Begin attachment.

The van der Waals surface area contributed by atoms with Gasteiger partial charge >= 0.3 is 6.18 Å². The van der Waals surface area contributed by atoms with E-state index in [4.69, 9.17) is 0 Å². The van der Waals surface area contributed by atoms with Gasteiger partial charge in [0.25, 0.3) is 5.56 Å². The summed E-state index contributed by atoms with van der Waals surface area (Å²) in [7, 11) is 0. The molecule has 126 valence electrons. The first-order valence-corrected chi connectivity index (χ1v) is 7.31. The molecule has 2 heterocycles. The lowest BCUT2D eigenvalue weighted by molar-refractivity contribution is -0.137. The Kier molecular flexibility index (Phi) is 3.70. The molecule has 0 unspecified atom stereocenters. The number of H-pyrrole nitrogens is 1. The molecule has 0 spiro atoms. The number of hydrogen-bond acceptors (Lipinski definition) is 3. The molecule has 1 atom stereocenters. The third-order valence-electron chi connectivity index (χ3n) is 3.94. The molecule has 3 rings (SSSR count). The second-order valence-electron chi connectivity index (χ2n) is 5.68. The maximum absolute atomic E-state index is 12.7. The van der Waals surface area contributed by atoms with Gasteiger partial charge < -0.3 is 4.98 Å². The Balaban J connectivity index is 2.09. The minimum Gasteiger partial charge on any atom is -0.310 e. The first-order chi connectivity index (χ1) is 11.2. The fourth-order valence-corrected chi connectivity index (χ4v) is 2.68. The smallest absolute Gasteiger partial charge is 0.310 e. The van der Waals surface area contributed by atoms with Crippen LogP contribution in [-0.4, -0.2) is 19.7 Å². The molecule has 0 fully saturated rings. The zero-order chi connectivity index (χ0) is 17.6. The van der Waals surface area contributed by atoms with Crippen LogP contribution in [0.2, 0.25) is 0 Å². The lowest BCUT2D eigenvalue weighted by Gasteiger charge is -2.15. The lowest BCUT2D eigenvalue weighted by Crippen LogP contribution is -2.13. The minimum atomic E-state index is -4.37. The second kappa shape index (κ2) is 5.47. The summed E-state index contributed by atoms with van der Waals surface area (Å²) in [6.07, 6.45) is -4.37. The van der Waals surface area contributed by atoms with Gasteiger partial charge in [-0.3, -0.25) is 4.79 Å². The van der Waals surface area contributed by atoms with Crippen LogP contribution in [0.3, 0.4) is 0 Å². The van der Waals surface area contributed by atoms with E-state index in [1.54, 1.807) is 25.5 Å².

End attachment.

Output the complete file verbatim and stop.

The van der Waals surface area contributed by atoms with Gasteiger partial charge >= 0.3 is 6.18 Å². The van der Waals surface area contributed by atoms with E-state index in [4.69, 9.17) is 0 Å². The van der Waals surface area contributed by atoms with Gasteiger partial charge in [0.25, 0.3) is 5.56 Å². The summed E-state index contributed by atoms with van der Waals surface area (Å²) in [7, 11) is 0. The molecule has 126 valence electrons. The first-order valence-corrected chi connectivity index (χ1v) is 7.31. The molecule has 2 heterocycles. The lowest BCUT2D eigenvalue weighted by molar-refractivity contribution is -0.137. The Kier molecular flexibility index (Phi) is 3.70. The molecule has 0 unspecified atom stereocenters. The number of H-pyrrole nitrogens is 1. The molecule has 0 spiro atoms. The number of hydrogen-bond acceptors (Lipinski definition) is 3. The molecule has 1 atom stereocenters. The third-order valence-electron chi connectivity index (χ3n) is 3.94. The molecule has 3 rings (SSSR count). The second-order valence-electron chi connectivity index (χ2n) is 5.68. The maximum absolute atomic E-state index is 12.7. The van der Waals surface area contributed by atoms with Gasteiger partial charge < -0.3 is 4.98 Å². The Balaban J connectivity index is 2.09. The minimum Gasteiger partial charge on any atom is -0.310 e. The first-order chi connectivity index (χ1) is 11.2. The fourth-order valence-corrected chi connectivity index (χ4v) is 2.68. The smallest absolute Gasteiger partial charge is 0.310 e. The van der Waals surface area contributed by atoms with Crippen LogP contribution in [-0.4, -0.2) is 19.7 Å². The molecule has 0 fully saturated rings. The zero-order chi connectivity index (χ0) is 17.6. The van der Waals surface area contributed by atoms with Crippen LogP contribution in [0.2, 0.25) is 0 Å². The lowest BCUT2D eigenvalue weighted by Gasteiger charge is -2.15. The lowest BCUT2D eigenvalue weighted by Crippen LogP contribution is -2.13. The minimum atomic E-state index is -4.37. The second kappa shape index (κ2) is 5.47. The summed E-state index contributed by atoms with van der Waals surface area (Å²) in [6.07, 6.45) is -4.37. The van der Waals surface area contributed by atoms with Gasteiger partial charge in [-0.3, -0.25) is 4.79 Å². The van der Waals surface area contributed by atoms with Crippen LogP contribution in [0.3, 0.4) is 0 Å². The van der Waals surface area contributed by atoms with E-state index in [1.54, 1.807) is 25.5 Å².